Types of Emergencies
Georgians are no strangers to natural disasters such as hurricanes, tornadoes, severe storms, wildfires, and floods. Similarly, we have seen a nationwide increase in reports of terror attacks, large transportation accidents, and disease threats. Whether natural or man-made, emergencies are a sudden and unforeseen combination of circumstances that calls for immediate action.
How to Prepare
In large scale events, citizens may need to rely on their own resources for several days until outside assistance becomes available. Make time now to increase the likelihood of a positive outcome by taking these 10 steps from Ready Georgia. Doing so will make a world of difference for you and your family if a disaster ever strikes your area.
10 Steps for Emergency Preparedness
- Purchase a NOAA weather radio. A NOAA weather radio can be as much of a lifesaver as a smoke alarm, but 67% of Georgia households don't have one. These radios can alert you to server weather 24 hours a day, giving you time to take shelter and stay safe.
- Prepare your Ready Kit. Your kit should include supplies for you and your family to survive at least three days without any aid. It should include non-perishable food, water, a first aid kit, a flashlight and extra batteries.
- Create an Emergency Communications Plan. Your family may be separated during an emergency and phones may not be in service; it is vital that your family knows how to reconnect. The Ready Georgia website include a tool to help you create a custom plan.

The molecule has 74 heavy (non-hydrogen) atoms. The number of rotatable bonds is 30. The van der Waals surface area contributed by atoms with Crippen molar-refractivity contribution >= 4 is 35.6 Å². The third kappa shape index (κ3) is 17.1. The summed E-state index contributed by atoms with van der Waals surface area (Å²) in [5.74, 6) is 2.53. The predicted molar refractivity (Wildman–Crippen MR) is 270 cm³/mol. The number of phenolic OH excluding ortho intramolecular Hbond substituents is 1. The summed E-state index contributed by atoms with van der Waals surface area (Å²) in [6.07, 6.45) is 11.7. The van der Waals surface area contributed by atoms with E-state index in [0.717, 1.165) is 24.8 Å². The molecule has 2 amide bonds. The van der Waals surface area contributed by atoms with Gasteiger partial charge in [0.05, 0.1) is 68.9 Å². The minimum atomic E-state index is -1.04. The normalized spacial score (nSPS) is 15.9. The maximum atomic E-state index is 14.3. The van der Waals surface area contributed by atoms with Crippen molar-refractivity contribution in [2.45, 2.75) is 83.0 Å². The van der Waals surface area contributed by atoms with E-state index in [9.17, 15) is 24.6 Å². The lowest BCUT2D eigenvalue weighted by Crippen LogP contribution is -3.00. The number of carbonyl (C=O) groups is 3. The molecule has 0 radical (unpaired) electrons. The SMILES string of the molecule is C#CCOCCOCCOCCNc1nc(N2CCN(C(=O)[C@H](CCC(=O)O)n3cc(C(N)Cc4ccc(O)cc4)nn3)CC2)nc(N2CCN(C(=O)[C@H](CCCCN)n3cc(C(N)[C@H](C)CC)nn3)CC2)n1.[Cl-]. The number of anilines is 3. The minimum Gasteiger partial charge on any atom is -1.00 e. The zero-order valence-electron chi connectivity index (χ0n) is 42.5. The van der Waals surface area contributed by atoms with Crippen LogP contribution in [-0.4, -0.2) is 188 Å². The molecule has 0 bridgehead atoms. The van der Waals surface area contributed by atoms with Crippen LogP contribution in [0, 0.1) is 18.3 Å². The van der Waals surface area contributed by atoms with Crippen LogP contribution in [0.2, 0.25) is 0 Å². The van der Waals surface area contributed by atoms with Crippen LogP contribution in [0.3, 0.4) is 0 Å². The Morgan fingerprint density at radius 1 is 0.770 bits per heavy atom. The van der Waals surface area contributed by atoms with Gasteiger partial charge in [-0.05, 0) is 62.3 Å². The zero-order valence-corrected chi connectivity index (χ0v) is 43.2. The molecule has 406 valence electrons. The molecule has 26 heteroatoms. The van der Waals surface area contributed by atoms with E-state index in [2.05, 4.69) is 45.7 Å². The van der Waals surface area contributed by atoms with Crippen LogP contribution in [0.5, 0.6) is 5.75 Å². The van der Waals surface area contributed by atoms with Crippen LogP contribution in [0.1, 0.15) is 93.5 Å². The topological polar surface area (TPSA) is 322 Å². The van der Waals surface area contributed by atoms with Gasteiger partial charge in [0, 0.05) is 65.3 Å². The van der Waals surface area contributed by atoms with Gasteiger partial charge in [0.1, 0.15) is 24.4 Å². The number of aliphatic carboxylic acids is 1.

- Download the free Ready Georgia mobile app to help you stay ready for and informed of developing threats.
- Make copies of all important documents and store them in a water-proof container. Keep these in your Ready Kit.
- Make sure you include in your Ready Kit items for your pets and identify an evacuation shelter that is pet-friendly.
- Familiarize yourself with the emergency protocol at your child's school as well as at your workplace. Knowing how to react when disaster strikes can help reduce stress and help you reunite with loved ones.
- Identify a safe place in your home to seek shelter when a severe storm strikes. If you do not have a basement, take shelter on the first floor in the most-interior and windowless room of your home.
- Periodically remove dead tree branches and other similar debris that could be picked up by strong winds and cause damage or injury.
- Learn the 30/30 rule. Go indoors after seeing lighting if you cannot count to 30 before hearing thunder. You should also stay indoors for 30 minutes after hearing the last clap of thunder.